Billy Moon by Douglas Lain

Find in catalogReading “Billy Moon,” by Portland author Douglas Lain, is a bit like wading through a Dali painting. The “Billy Moon” of the title is a reimagined version of Christopher Robin Milne, who was used as a literary character by his father A. A. Milne, in his four Winnie the Pooh books. Chris Milne was called “Billy” by his parents as he was growing up, and when he was a child, mispronounced his surname as “Moon.” In Lain’s literary reuse, Milne is an embittered British bookseller who, in the midst of a midlife crisis, travels with his imagined family to the turmoil of Paris in 1968. As Lain explains in his introduction, this is not the book for anyone seeking a biography of the actual Christopher Robin.

Lain intertwines Chris Milne’s experiences with those of a created character, Gerrard Hand, who is a French university student and disciple of Guy Debord, also a character in the novel. In real life, Debord’s Situationist International group influenced the Paris student uprising of 1968. A surreal version of the student revolt, including future echoes of the recent “Occupy” movement, provides the setting for much of the novel.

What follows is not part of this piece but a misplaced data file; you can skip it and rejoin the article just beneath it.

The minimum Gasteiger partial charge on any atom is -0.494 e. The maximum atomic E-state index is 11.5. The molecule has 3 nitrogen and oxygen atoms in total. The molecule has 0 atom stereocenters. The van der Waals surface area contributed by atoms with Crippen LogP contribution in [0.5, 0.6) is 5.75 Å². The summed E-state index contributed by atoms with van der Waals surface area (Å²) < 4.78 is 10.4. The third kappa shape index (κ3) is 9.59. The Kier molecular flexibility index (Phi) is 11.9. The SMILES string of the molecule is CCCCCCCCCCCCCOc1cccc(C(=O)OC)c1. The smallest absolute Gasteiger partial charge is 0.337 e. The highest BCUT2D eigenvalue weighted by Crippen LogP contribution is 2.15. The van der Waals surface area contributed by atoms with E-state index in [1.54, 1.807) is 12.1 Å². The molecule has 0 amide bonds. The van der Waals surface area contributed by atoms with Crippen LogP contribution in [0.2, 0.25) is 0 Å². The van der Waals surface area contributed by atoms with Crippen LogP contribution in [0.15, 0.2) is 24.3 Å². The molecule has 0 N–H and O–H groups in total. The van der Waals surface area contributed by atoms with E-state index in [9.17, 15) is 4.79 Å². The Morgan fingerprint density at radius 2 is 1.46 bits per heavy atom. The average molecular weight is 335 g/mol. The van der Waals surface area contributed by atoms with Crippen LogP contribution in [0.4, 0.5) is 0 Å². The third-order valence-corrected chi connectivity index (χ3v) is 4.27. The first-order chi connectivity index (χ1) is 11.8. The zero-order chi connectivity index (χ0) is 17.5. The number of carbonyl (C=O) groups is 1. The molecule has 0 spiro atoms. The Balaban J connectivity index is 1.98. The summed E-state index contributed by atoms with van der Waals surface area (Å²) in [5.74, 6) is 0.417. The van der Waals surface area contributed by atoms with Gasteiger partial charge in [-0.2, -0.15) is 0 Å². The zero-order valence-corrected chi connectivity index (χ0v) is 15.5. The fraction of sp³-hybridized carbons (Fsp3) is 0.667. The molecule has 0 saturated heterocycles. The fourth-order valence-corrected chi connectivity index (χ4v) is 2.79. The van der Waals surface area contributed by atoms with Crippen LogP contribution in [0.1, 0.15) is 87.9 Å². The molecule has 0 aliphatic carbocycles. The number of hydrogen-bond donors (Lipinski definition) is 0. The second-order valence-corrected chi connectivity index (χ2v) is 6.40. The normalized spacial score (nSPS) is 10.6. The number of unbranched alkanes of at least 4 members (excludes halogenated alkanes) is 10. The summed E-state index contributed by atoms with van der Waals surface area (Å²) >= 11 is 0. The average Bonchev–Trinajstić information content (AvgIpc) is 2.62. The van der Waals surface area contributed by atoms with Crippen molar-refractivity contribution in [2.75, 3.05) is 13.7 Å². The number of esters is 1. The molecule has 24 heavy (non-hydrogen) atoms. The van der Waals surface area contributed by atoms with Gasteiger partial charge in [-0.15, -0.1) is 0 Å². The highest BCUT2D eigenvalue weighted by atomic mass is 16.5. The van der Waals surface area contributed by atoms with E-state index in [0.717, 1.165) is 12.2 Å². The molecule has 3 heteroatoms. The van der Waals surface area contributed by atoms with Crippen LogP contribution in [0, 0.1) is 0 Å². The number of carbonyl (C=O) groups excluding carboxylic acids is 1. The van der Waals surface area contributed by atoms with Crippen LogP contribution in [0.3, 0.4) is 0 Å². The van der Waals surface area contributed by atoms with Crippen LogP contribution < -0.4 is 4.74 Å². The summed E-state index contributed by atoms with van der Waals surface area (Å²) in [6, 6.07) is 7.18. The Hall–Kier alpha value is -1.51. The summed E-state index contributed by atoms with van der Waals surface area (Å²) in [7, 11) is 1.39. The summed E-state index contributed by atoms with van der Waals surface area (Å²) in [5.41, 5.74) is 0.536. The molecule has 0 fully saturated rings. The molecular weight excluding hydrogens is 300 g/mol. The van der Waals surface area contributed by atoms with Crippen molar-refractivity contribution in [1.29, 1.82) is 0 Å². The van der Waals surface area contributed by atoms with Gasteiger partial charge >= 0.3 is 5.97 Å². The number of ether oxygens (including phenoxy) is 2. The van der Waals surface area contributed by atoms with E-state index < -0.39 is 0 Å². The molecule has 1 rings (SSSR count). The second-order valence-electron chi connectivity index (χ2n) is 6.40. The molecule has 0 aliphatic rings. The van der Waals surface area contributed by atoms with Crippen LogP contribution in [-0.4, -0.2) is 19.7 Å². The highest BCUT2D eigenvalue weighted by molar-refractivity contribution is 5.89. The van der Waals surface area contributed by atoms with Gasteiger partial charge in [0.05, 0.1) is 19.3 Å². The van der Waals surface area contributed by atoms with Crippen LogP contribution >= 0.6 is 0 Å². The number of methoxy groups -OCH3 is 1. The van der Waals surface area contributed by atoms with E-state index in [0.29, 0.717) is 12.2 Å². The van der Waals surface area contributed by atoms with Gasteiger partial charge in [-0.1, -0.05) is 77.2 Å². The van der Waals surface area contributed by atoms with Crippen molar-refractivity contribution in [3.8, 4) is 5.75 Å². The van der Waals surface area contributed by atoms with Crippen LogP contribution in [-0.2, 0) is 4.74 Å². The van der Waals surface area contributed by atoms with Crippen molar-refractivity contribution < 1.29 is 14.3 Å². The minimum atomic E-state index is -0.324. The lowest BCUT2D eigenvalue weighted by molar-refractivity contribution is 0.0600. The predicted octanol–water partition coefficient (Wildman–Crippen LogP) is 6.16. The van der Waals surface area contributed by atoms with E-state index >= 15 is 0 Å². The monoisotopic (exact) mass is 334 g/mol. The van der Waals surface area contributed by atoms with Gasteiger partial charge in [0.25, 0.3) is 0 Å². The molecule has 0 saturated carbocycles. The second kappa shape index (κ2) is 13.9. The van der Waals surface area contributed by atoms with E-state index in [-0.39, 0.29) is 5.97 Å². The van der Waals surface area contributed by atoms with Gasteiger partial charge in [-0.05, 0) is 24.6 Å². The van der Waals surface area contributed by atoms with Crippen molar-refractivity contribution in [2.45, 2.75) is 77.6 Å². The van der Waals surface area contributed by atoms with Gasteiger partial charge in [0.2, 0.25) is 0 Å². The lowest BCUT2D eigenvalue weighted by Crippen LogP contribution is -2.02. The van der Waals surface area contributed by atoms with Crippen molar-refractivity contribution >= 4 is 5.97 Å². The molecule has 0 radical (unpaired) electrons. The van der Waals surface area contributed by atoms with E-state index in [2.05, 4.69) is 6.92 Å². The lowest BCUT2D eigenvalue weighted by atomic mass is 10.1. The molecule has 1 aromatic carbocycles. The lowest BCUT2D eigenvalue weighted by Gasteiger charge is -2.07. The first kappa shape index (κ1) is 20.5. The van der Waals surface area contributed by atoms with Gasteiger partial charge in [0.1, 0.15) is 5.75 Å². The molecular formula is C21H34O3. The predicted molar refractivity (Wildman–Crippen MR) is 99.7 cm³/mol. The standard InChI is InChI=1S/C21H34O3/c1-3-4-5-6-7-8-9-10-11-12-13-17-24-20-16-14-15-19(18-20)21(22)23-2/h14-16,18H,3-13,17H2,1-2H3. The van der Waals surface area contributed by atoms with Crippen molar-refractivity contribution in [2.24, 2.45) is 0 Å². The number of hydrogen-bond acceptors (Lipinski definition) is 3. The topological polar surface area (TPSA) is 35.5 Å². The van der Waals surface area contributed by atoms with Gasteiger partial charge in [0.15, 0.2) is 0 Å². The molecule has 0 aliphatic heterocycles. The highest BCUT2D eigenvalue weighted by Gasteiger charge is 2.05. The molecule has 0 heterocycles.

Other main characters include William, a charming real bear from the Paris zoo, and Natalie, Gerrard’s sometime girlfriend. Natalie’s personal revolutionary assignment from Debord – which seemed to me peculiarly limiting – is to live “authentically” by acting out the sex life of the character Cécile in Françoise Sagan’s novel “Bonjour Tristesse.”

A somewhat challenging read, the novel is an unexpected exploration of the nature of reality and memory, looking at and below the surface of experience. Characters sink through the floor as it turns to mud, the landmarks of Paris vanish, and in a moment of crisis that each character faces, Natalie for example realizes “she was in an empty space, an interstice between the life she’d been born into and a possibility.” Not all survive.

The book ends with a multiplicity of alternative probabilities. You will either delight in the language play and philosophical explorations, or you’ll find it heavy going. For me, while I found much of the book interesting and engaging, in the end it disappointed, crumbling like a fantasy built of mud and illusion. – Connie Bennett, Library Director


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